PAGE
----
Thursday, June 26, 2008

query via e-mail: unsatisfied HELOC

For instance I have a crazy situation where a borrower had a second and when the settlement happened the second was paid off and a new HELOC opened, but the old one was never closed, and even after calling the bank, Chase they did not close it. So the borrower used it and has been paying on it for over a year. Of course he is now in trouble financially. The problem is the new HELOC went into third position, the existing Chase one stayed in second. Isn't that all the title agents fault, Chase and Countrywide for not caring enough to get it all straight.
My guy is worried if he defaults on all of this they will come after him. He simply used a credit line they did not close after pay off. This client would be happy to pay someone for some good advice. Where is the liability? I need to try and negotiate a solution, but don't want to even call the lenders until I have a good handle if they can hold him responsible for this mess.


If the new HELOC lender has a title insurance policy insuring their position, they could make a claim to the title company if they suffer a loss. If they did not put title insurance in place they have no guarantee of lien position. The title agent has the responsibility of paying off the line of credit and if requested, sending a request for satisfaction and closure. They would only step in and have liability moving forward, in my opinion, if there was an insurance policy, owner or loan, that guaranteed an interest coming behind the satisfaction.
The lender who accepted the payoff has an obligation to satisfy - usually there is a state statute that rules - if the borrower or their agent followed the instructions in the payoff letter.
The borrower has an obligation to watch their own finances and control themselves.
That's pretty much it in my book. ;)

Any other thoughts?

9 comments:

Anonymous said...

Out west here we are having HUGE problems with getting Line of Credit loans reconveyed. WAMU is one of the big culprits and we have anecdotal reports that after they receive the Settlement Agent check....they re-solicit the borrower to stay a customer and leave the Line of Credit.

They do NOT inform the Settlement Agent if a pay off is short and in several instances they have not closed out the loan and reconveyed it because there is a Credit Balance!

But to answer the borrower....you spent the money and the bottom line is you need to repay it!

Diane Cipa said...

Wow...that sounds like HELOC Hell. ;)

Anonymous said...

Of course the lender can come after him for not paying the new balance on the old HELOC. Whether or not there is a title claim, I don't know, but this borrower signed a note and promised to pay and if he knowingly took an advance from the line, he's responsible for all principal and interest. Shame on the lender for not following through with the closure and reconveyance, but "He simply used a credit line they did not close after pay off" means HE BORROWED MONEY AND HAS TO REPAY IT.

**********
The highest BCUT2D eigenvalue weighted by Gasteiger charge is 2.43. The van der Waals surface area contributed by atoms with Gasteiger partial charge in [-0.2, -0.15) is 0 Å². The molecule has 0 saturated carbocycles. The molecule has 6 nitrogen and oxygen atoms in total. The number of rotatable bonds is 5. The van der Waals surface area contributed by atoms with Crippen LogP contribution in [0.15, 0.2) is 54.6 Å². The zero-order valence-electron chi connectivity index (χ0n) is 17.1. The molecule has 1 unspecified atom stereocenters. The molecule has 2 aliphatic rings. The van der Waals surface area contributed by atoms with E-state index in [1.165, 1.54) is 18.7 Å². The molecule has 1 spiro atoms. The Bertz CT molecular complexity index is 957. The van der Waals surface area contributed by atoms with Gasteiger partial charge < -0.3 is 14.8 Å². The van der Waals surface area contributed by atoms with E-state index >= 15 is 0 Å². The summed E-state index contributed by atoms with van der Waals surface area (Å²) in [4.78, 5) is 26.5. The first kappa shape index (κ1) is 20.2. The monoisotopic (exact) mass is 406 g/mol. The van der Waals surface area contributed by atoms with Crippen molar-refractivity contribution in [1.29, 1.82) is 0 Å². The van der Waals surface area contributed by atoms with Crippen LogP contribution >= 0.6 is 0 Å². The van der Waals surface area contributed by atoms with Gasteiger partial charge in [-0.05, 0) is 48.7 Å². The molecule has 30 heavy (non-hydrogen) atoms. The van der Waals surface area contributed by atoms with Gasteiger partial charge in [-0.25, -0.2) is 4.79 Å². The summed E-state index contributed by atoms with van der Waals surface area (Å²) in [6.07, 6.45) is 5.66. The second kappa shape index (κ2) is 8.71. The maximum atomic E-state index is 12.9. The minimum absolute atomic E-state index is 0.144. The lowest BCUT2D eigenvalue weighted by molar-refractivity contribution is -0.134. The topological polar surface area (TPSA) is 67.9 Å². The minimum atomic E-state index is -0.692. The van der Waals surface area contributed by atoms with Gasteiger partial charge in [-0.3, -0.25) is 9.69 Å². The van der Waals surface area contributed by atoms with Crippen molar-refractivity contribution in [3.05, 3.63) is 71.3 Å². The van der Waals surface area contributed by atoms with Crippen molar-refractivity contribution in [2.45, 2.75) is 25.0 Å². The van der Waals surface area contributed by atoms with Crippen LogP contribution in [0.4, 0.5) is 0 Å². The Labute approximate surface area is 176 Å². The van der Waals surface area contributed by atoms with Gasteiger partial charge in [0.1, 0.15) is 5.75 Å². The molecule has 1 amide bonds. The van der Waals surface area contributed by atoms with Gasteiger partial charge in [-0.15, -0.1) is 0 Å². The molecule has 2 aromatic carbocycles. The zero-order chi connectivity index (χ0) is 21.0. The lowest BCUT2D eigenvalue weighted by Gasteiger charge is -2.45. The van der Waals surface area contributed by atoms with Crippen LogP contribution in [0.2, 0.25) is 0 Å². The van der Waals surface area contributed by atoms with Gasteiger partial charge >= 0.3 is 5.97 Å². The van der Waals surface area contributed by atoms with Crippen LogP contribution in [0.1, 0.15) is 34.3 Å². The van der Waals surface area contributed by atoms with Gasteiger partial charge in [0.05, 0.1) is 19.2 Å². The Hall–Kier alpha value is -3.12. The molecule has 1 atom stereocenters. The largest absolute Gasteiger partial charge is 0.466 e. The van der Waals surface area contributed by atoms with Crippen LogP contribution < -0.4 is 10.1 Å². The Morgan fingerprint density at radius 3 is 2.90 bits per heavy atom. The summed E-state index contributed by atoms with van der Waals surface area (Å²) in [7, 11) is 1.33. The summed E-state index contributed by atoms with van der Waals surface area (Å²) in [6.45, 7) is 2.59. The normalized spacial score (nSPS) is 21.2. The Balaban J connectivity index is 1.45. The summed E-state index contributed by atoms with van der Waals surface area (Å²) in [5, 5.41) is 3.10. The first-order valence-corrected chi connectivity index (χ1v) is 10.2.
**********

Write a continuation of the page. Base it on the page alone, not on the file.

Just my opinion. :-) Love this site, Diane!!

Diane Cipa said...

Thank you so much and you are RIGHT! A promise to repay is a promise to repay. That's what it's all about, folks.

Ability and WILLINGNESS to repay.....good old-fashioned values and underwriting.

Anonymous said...

I have a question... does the original Heloc (that should have reconveyed) stay in their orginal position or do they get bumped.

I have a situation where WAMU did not reconvey and left the line open. I used the line. I accecpt repsonsibility, however, another HELOC, recorded after the orginal WAMU Heloc, is foreclosing on us. I need to figure out lien positions. Title company is say telling us that WAMU (one that did not reconvey) is 1st position and the foreclosing heloc is in 3rd position. Why anyone would want to foreclose when in 3rd position is beyond me?

Diane Cipa said...

Hi, Anon. Unless the WAMU HELOC was postponed as part of the later HELOC financing, they are in their original position. The bigger question is why would anyone buy this property at Sheriff Sale if there is a prior lien that will survive the sale. Perhaps the foreclosing lender thinks there is sufficient equity to recoup something or maybe they just have a crappy attorney! ;)

Anonymous said...

Diane,

Thanks for your reply. Since the refinance took place in 2004, I'm assuming that there is no way to find out if there was reconveyance for WAMU Heloc that was not filed? Or some other related paperwork perhaps?

I talked with the Title company involved in the transaction and at first they were helpful until they realized they had insured the loan(s). Then they started to talk about their Claims Dept. I only want to find out the liens and their relative positions.

3rd is foreclosing on March 22. I have an appraisal on the house at $440K (2/1/2010). The first and second amount to $440K. I wonder if there's a way to point this out to the lender/trustee company?

Diane Cipa said...

Remember, I am not an attorney and if you are facing foreclosure, it would be a good idea to consult with your attorney. I recommend using certified mail anytime you communicate with a title company or a lender for any reason concerning a serious matter. Certified mail is an attention getter.

Good luck.

Diane Cipa said...

Remember, I am not an attorney and if you are facing foreclosure, it would be a good idea to consult with your attorney. I recommend using certified mail anytime you communicate with a title company or a lender for any reason concerning a serious matter. Certified mail is an attention getter.

Good luck.